Daniel Gott

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Daniel Gott, Congressman from New York

Daniel Gott (July 10, 1794 – July 6, 1864) was a U.S. Representative from New York.

Born in Hebron, near New London, Connecticut, Gott attended public schools. At the age of sixteen taught school. He moved to Pompey, New York, in 1817. He studied law. He was admitted to the bar in 1819 and commenced practice in Pompey, New York. Among the aspiring attorneys who studied with him was L. Harris Hiscock.

Gott was elected as a Whig to the Thirtieth and Thirty-first Congresses (March 4, 1847 – March 3, 1851). In 1848, he gave an impassioned speech to the House of Representatives against the proposed emancipation of slaves in the District of Columbia.[1] Gott described the actions of abolitionists of the northern states as "impertinent interference with the slaves" and "impertinently intruding themselves into the domestic and delicate concerns of the South, understanding neither the malady to be corrected nor the remedy to be applied".[1]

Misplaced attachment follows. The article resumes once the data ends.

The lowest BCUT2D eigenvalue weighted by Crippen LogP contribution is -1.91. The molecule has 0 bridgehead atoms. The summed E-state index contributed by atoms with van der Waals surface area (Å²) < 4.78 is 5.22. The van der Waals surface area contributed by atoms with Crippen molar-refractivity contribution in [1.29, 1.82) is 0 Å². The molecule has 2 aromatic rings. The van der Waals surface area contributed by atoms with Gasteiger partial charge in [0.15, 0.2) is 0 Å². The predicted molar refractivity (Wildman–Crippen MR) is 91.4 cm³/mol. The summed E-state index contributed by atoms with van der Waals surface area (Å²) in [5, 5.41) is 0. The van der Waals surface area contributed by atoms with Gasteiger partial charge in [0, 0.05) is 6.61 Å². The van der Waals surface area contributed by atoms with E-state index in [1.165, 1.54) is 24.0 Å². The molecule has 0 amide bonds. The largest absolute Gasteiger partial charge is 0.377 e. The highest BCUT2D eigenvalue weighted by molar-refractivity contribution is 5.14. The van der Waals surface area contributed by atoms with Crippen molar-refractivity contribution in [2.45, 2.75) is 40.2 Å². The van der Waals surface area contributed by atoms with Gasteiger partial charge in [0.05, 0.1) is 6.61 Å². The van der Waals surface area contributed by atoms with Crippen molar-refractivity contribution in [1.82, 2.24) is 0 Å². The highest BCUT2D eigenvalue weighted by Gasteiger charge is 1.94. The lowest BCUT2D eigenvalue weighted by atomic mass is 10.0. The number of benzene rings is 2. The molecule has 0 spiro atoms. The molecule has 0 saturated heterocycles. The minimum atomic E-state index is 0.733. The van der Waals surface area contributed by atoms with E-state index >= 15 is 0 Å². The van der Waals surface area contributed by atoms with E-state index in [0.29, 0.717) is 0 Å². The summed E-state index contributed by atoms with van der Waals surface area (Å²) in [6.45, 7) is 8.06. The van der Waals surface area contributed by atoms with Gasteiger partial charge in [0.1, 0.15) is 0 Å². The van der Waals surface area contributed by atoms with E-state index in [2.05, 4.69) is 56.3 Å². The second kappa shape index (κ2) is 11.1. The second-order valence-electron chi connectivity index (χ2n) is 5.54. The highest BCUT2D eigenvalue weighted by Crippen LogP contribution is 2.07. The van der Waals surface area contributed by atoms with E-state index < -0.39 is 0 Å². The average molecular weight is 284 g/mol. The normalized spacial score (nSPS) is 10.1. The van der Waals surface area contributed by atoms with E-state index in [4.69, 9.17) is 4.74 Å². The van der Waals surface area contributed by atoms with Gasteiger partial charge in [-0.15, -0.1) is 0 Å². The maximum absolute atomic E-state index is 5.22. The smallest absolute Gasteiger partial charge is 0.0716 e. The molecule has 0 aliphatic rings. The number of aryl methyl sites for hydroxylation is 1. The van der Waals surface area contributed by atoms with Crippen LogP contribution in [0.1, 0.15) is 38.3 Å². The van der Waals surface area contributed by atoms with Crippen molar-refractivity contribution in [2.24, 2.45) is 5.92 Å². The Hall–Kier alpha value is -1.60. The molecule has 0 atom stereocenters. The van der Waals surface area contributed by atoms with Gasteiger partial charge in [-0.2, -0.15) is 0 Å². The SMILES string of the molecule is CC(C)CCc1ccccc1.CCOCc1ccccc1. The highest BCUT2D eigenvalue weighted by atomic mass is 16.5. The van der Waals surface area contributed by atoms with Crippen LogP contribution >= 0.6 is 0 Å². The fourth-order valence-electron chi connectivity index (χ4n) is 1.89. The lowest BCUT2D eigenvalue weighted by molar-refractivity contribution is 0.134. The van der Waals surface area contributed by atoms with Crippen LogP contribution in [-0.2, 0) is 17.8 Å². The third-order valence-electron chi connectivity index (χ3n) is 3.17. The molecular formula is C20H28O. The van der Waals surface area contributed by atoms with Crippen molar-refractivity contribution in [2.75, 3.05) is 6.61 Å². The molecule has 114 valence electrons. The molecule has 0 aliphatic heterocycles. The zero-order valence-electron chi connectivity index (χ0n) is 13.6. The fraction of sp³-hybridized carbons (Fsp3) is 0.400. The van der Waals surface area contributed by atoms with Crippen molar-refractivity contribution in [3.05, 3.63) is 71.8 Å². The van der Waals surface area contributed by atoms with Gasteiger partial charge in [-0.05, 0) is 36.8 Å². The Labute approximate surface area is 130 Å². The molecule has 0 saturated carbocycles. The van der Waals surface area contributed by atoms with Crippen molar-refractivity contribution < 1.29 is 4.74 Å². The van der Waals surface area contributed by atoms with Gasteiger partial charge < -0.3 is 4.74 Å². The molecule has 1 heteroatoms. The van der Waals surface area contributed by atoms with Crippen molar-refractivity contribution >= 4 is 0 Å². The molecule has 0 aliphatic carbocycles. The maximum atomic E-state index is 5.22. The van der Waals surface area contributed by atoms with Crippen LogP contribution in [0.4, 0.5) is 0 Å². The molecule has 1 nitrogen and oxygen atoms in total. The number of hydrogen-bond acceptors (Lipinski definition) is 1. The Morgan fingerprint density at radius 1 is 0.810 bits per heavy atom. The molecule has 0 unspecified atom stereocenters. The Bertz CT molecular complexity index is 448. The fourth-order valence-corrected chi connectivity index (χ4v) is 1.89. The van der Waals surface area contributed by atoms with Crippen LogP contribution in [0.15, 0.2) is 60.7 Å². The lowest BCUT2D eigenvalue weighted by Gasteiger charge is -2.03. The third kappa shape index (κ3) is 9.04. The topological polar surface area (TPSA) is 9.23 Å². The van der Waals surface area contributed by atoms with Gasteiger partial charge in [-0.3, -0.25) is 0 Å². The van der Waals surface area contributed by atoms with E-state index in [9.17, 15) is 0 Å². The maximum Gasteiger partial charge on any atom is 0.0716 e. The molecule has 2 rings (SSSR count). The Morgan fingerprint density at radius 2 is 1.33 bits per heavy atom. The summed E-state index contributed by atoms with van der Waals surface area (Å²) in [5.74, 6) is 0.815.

He moved to Syracuse, New York, in 1853 and resumed the practice of his profession.

He died in Syracuse, New York, July 6, 1864. He was interred in Pompey Hill Cemetery, Pompey, New York.

Congressman Charles B. Sedgwick (1815–1883) and State Senator Henry J. Sedgwick (1812–1868) were his stepsons.


  1. ^ a b "The District of Columbia and Slavery". The Baltimore Sun. December 28, 1848. p. 1. 
United States House of Representatives
Preceded by
Horace Wheaton
Member of the U.S. House of Representatives
from New York's 24th congressional district

March 4, 1847 – March 3, 1851
Succeeded by
Daniel T. Jones

 This article incorporates public domain material from websites or documents of the Biographical Directory of the United States Congress.